All statistical analyses were performed using the statistical software program Prism 4 (GraphPad Software, Inc., La Jolla, CA, USA). Comparisons among groups were made with one-way ANOVA or unpaired Student’s t-test (two-tailed). Differences were considered statistically significant at P<0.05. Data are given as mean and SD of experiments, independently repeated at least three times.

Ethics statement

The studies were approved by the Institutional Animal Care and Use Committee of the National Yang-Ming University prior to initiation (approval no. 1060602). The welfare of the animals was based on the Guide for the Care and Use of Laboratory Animals, 8th edition.


mEHT enhanced cytotoxicity of Lipodox® in various cancer cell lines

In order to investigate the cytotoxicity of mEHT combined with Lipodox® in cancer cells, HepG2, A549, U87MG, and CT26 cells were treated for 10 minutes with or without 50 μM of Lipodox®, and then separated into groups to be either incubated in a water bath at 37°C (control), in a water bath at 42°C, and mEHT at 42°C for 30 minutes. After 24 hours incubation without Lipodox®, cell number was counted and the number relative to the 37°C control was indicated as cell viability. Cell viability of the mEHT group decreased in comparison with the 37°C control, whereas mEHT combination with Lipodox® treatment further decreased the cell viability to 10.7%±2.7% from 52.3%±6.2% with mEHT treatment alone in HepG2 cells (Figure 1A, P<0.001). This result was consistent among other cell lines. For A549 cells, cell viability under mEHT treatment with Lipodox® was 23.4%±4.1%, while without Lipodox® was 49.5%±13.2%, (P<0.05) (Figure 1B). In U87MG cells, cell viability was 45.0%±1.7% with mEHT treatment alone and 25.6%±4.9% with mEHT plus Lipodox®, (P<0.01) (Figure 1C). In CT26 cells, cell viability was 47.3%±8.7% with mEHT treatment alone and 22.3%±8.9% with mEHT plus Lipodox®, (P<0.05) (Figure 1D).

Figure 1 Inhibition of cell viability with mEHT plus Lipodox® treatment.
Notes: Cancer cells (A) HepG2, (B) A549, (C) U87MG, (D) CT26 were incubated under three conditions: in a water bath at 37°C as control, in a water bath at 42°C, and with mEHT at 42°C for 30 minutes. Cells for viability assay were cultured for 24 hours after treatment, and viable cell yield was determined by the Trypan Blue exclusion method. Histograms for the percentage of Trypan Blue-negative cells are shown. Data represent mean ± SD (n=3). *P<0.05, **P<0.01, ***P<0.005.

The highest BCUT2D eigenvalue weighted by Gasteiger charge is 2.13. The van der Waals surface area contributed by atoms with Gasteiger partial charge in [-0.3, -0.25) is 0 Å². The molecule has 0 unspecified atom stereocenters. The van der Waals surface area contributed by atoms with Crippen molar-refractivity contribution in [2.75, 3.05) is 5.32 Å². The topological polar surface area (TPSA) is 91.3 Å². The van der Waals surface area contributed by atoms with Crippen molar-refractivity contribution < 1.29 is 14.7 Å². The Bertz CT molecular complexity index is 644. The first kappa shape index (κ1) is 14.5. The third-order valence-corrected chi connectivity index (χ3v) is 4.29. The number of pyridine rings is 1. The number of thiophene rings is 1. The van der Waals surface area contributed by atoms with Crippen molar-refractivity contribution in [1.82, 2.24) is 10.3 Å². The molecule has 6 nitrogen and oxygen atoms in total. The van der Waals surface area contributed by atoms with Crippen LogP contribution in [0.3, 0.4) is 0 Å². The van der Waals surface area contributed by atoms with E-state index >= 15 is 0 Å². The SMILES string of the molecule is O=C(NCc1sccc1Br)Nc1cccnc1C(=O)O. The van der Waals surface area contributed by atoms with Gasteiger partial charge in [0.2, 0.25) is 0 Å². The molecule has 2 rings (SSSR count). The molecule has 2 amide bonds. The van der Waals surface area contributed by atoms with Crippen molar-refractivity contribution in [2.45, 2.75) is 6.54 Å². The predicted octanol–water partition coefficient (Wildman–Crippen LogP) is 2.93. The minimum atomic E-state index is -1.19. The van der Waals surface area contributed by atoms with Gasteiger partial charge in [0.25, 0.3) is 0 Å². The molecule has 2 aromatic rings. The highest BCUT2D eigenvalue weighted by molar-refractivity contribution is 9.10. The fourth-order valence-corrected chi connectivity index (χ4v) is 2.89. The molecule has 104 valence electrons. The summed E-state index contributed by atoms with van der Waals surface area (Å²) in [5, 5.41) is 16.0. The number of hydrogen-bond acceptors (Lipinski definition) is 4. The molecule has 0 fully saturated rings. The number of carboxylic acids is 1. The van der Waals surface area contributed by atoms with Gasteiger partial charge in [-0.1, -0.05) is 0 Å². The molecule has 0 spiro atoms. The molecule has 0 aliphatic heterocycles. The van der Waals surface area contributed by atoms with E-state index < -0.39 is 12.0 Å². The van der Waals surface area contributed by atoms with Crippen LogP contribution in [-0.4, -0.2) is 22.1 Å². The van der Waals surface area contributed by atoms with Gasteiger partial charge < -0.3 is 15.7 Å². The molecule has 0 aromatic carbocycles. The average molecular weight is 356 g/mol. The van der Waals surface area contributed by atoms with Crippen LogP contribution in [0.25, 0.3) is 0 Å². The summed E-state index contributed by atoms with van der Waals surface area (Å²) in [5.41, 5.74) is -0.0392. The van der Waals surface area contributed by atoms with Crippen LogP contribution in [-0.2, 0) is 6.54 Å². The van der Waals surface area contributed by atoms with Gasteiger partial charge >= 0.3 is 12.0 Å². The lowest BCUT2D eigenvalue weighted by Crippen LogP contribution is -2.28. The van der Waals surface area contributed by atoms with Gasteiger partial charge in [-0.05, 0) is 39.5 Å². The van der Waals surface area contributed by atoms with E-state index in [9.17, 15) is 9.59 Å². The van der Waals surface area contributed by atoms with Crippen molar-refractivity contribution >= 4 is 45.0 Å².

Abbreviations: Lipodox®, liposome-encapsulated doxorubicin; mEHT, modulated electro-hyperthermia.

Size distribution and doxorubicin-release rate of Lipodox® unaffected by mEHT treatment

To investigate if mEHT treatment affects the liposomal size and structure of Lipodox®, Lipodox® was separated into groups and treated under three conditions: in a water bath at 37°C (control), in a water bath at 42°C, and with mEHT at 42°C for 30 minutes. Liposomal size was then measured by DLS. Size distributions showed no significant difference among the three groups, with 84.5±18.6 nm at 37°C, 67.2±15 nm in 42°C water bath, and 90.3±25.5 nm with mEHT incubation (Figure 2A). The release rate of doxorubicin concentration in medium also showed no significant difference among the three groups, with 4.24% at the 37°C water bath, 4.38% at the 42°C water bath, and 5.87% with mEHT treatment (Figure 2B). This result indicated that both HT treatment by water bath and mEHT did not affect the liposomal size and structure of Lipodox®. Therefore, we can confirm that the cytotoxic enhancement of mEHT plus Lipodox® was due to increased release of doxorubicin in medium.

Figure 2 Size distribution and Lipodox®’s doxorubicin-release rate with HT treatment.
Notes: (A) The particle size of Lipodox® was measured by DLS after incubation under three different conditions: in water bath at 37°C as control, in water bath at 42°C, and with mEHT at 42°C for 30 minutes. (B) Free form of doxorubicin was measured in the Lipodox®-containing medium after incubation under different conditions: in water baths at 4°C, 37°C, 42°C, and with mEHT at 42°C for 30 minutes.
Abbreviations: DLS, dynamic light scattering; HT, hyperthermia; Lipodox®, liposome-encapsulated doxorubicin; mEHT, modulated electro-hyperthermia.

mEHT enhanced Lipodox® uptake by cancer cells in vitro and in vivo